People are afraid to be alone. They are afraid to do things alone, they are afraid to be seen alone, and being perceived as an outsider is something akin to death. Relying entirely on societal approval, these are the people who want to fit in, and will do anything to fit in, to feed their insecurity.
And their fear of missing out, the new generational cry of “FOMO,” drives them back into the contrived circles of popular culture.
And so I pose the question: what the hell are you so damned scared of? The most absurd and strange thing that people practice is this fear of judgment. This fear is empowering other people, justifying their scrutiny, and it allows them to shape our will and decisions.
Insecurity drives forced extroversion. This generation can’t manage to be alone for longer than an hour without feeling like something is wrong and falling into a depression. We’re a codependent generation, and cannot find happiness in ourselves alone. We rely on other people to make us happy, and find a correlation between happiness and the amount of people with whom we surround ourselves. And this assumption is fundamentally wrong.
Take social media for example, the sites are a desperate climb for more friends, retweets, followers and likes, and we clamber for attention to prove somehow to the apathetic world how unlonely we are and how much fun we are having.
It’s a dick measuring competition with no winner. Everyone is battling from the same rooted insecurity: the exacting fear of loneliness. And we feel if we photograph, hashtag, update and refresh one more time, we might quell that overwhelming anxiety.
We construct an artifice of our lives, and wave it around for others to see. We front our fake happiness to demonstrate our worth in Facebook friends, all the while ostracizing and isolating ourselves from others, magnifying our loneliness. We’ve become so concerned with our shiny veneer, that we wilt under these masks and lose who we were.
You have no idea who you are anymore. And it’s because you never give yourself the time, never hang out by yourself for fear of how it might be construed.
Being popular is overrated. Running in social circles, endlessly nodding hello to a faceless blur of people you barely know, does nothing for yourself, it only makes you feel better – superficially. Being alone is underrated. It might feel awkward at first, not presenting yourself like a show dog, but it creates a self-reliance that sends you strides above the rest, because you can make yourself happy.
Social hierarchy was erected in our adolescence: when the world was a playground, and the elite ruled the jungle gym, the second tier kids looked on from the sandbox and the loners were one man see-sawing.
It was important to distance yourself from these social pariahs, to avoid any unnecessary social disturbances. And these childhood truths have transferred into our present understanding of the world. We fear, more than anything else, not fitting in.
We have been instructed that others make us happy, that we are inherently social creatures, who must structure and arrange our world according to others. We’ve divested ourselves of individuation and amassed ourselves in cultural paradigms. And conformity breeds stagnation.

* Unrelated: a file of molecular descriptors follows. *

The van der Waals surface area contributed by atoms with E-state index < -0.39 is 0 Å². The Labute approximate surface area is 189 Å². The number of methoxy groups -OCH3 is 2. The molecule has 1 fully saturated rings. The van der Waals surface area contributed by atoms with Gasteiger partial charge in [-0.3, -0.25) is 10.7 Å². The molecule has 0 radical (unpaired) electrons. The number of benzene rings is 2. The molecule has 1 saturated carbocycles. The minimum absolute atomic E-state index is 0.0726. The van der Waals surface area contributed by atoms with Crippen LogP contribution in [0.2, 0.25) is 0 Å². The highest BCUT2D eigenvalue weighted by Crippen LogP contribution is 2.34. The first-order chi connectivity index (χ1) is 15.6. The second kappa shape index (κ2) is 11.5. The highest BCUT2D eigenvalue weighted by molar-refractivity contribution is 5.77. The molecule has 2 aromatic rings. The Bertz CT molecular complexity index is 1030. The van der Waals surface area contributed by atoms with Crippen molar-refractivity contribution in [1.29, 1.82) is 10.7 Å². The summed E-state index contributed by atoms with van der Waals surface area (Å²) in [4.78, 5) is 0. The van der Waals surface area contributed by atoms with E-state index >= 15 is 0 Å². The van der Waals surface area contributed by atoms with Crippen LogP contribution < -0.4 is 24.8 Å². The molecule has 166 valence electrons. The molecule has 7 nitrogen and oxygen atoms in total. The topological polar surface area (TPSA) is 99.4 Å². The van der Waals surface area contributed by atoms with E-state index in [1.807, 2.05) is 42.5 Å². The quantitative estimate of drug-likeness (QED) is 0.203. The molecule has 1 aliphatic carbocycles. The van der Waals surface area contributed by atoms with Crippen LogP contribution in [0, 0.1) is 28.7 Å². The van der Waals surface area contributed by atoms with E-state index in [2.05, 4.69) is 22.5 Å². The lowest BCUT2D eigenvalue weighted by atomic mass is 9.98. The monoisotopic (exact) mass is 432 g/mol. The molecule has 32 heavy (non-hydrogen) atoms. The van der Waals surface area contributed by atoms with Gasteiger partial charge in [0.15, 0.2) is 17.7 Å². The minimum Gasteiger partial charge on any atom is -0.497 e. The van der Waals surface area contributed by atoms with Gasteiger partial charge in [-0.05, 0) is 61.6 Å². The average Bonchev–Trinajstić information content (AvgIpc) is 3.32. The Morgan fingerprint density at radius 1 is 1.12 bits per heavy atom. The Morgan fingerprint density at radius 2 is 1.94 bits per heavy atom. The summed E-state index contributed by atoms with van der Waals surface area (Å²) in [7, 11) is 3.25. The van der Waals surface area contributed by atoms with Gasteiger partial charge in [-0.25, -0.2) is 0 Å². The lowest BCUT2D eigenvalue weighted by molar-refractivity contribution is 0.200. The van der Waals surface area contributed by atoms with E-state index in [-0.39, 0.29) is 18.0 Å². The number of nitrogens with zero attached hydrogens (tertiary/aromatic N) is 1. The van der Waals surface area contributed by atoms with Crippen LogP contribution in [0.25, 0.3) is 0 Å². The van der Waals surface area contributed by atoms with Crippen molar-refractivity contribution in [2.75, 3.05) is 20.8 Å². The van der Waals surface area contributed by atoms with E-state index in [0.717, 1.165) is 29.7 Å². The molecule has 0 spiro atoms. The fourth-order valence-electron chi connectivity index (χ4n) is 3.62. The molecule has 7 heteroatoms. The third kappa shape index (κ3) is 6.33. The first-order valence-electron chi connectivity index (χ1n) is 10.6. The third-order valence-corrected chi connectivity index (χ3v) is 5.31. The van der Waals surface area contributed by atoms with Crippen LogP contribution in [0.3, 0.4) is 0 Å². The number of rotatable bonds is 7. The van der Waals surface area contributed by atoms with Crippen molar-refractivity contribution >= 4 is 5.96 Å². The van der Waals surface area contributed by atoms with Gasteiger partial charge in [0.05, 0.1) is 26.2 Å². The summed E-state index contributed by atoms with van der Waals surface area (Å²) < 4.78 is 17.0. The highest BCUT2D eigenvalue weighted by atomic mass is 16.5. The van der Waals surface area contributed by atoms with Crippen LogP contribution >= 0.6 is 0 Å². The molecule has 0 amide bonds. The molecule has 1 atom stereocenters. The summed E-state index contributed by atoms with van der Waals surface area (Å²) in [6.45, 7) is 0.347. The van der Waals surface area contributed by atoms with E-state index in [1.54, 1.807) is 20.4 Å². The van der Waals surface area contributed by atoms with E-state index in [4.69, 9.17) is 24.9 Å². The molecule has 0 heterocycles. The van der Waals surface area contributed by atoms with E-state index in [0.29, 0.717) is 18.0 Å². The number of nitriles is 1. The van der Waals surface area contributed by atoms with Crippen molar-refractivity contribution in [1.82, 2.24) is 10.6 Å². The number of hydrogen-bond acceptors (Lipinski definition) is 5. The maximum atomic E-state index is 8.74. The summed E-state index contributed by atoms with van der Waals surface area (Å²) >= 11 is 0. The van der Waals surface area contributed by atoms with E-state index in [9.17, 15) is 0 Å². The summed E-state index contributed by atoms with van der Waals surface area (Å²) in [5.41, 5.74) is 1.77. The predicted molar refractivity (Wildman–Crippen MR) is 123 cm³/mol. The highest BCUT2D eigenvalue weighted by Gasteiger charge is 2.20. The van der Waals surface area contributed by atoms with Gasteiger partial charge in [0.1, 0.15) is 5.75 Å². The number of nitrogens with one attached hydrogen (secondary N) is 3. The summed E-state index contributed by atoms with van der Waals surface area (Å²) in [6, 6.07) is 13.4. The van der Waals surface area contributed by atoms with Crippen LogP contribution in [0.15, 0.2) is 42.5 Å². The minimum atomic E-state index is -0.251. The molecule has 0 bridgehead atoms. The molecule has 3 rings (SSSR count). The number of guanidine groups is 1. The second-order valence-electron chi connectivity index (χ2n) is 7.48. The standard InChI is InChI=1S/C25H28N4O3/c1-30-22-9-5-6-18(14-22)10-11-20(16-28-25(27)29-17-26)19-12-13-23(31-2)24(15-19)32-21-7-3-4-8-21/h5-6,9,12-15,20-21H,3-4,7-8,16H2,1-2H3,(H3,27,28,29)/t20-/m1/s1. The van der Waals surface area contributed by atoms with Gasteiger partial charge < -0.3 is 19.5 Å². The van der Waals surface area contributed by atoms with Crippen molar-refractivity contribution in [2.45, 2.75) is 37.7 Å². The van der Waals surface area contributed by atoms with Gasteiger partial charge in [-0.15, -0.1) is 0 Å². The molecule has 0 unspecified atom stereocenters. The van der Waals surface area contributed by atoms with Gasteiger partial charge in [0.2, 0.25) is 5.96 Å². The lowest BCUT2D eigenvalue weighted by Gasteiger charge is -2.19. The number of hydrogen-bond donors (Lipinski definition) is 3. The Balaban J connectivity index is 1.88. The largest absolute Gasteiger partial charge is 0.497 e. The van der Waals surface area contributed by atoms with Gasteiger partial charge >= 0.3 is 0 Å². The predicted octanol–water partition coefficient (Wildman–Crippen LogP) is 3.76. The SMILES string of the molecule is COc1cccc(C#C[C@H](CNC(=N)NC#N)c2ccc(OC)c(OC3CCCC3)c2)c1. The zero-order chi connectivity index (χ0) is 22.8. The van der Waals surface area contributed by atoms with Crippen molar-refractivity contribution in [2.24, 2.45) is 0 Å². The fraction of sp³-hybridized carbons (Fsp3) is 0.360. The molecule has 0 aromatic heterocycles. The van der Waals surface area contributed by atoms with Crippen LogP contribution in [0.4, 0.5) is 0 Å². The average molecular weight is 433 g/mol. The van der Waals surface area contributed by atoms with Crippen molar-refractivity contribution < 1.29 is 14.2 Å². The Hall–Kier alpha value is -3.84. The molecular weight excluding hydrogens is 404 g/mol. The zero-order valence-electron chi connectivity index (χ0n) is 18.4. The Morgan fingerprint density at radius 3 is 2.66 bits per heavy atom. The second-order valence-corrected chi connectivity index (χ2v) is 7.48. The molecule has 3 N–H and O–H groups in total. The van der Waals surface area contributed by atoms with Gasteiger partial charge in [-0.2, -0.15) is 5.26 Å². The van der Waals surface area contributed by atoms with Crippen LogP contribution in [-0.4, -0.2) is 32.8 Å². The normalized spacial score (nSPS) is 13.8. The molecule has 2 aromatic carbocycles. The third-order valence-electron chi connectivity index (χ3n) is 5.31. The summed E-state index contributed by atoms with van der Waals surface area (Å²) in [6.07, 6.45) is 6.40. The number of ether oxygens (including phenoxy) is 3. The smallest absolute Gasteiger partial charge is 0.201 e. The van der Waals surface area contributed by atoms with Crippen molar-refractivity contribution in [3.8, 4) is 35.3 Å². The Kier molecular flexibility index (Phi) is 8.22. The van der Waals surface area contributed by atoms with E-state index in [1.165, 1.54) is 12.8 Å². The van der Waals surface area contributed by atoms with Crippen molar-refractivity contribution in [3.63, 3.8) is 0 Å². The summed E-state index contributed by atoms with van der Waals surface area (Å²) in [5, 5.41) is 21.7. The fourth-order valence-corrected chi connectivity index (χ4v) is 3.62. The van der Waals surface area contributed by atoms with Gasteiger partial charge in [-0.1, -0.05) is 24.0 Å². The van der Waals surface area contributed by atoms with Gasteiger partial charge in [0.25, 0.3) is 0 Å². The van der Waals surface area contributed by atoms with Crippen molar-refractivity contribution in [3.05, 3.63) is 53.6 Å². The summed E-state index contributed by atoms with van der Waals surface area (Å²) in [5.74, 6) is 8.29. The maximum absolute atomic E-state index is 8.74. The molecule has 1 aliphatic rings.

The construct of love permits the most universal example. We’re conditioned to believe we are halved in this world, and must find someone else to experience true happiness. Love becomes a shield to loneliness and a necessitation rather than a reward.
Relationships are an expectation. Monogamy is a matter of socialization. It’s a superficial declaration of unloneliness. In almost every conversation I’m asked why I don’t have a girlfriend, as if I’m meant to have a girlfriend at every point in my life – just to appear normal.
Loneliness, or the act of being alone, is underrated. To find yourself, you must sequester yourself. It’s a break from the constant social upkeep, to relax your body and mind for the next barrage. It’s a deep breath between the stilted social engagements that are only inevitable.
I have been on both sides of the spectrum when it comes to this situation. I have been the most popular guy in the room, and a part of every social circle you can possibly think of, and I have had my alone time. Taking this time to figure out my true self, I can safely say that everything outside of who you are alone is artificial. It’s not real and these people don’t care about you.
As soon as you seclude yourself, someone else will fill your spot. You will soon realize that in your life, you only have one true friend, the rest are acquaintances who don’t care about the real you, only how many “likes” you provide their posts so they don’t feel lonely.
And the same people who go through girlfriends like tissue paper, the envy of all men, force themselves to keep someone at their side all the time. The girl who goes from one six-year relationship to the next is guilty of the same thing. Rebound to rebound, too afraid to face themselves in the mirror or turn their phone off for an hour, these people can’t cease their preoccupation with loneliness and what’s going on outside of them.
At the end of the day, all you have is you. And you’re the only person you can rely on, but how can you really depend on yourself when you don’t even know you. Maybe it’s something to ponder over the weekend, in your mind, not your status update.
I personally love to be alone with my thoughts, because it is way more interesting and creative than hearing someone bitch about their life problems.
Preston Waters | Elite.
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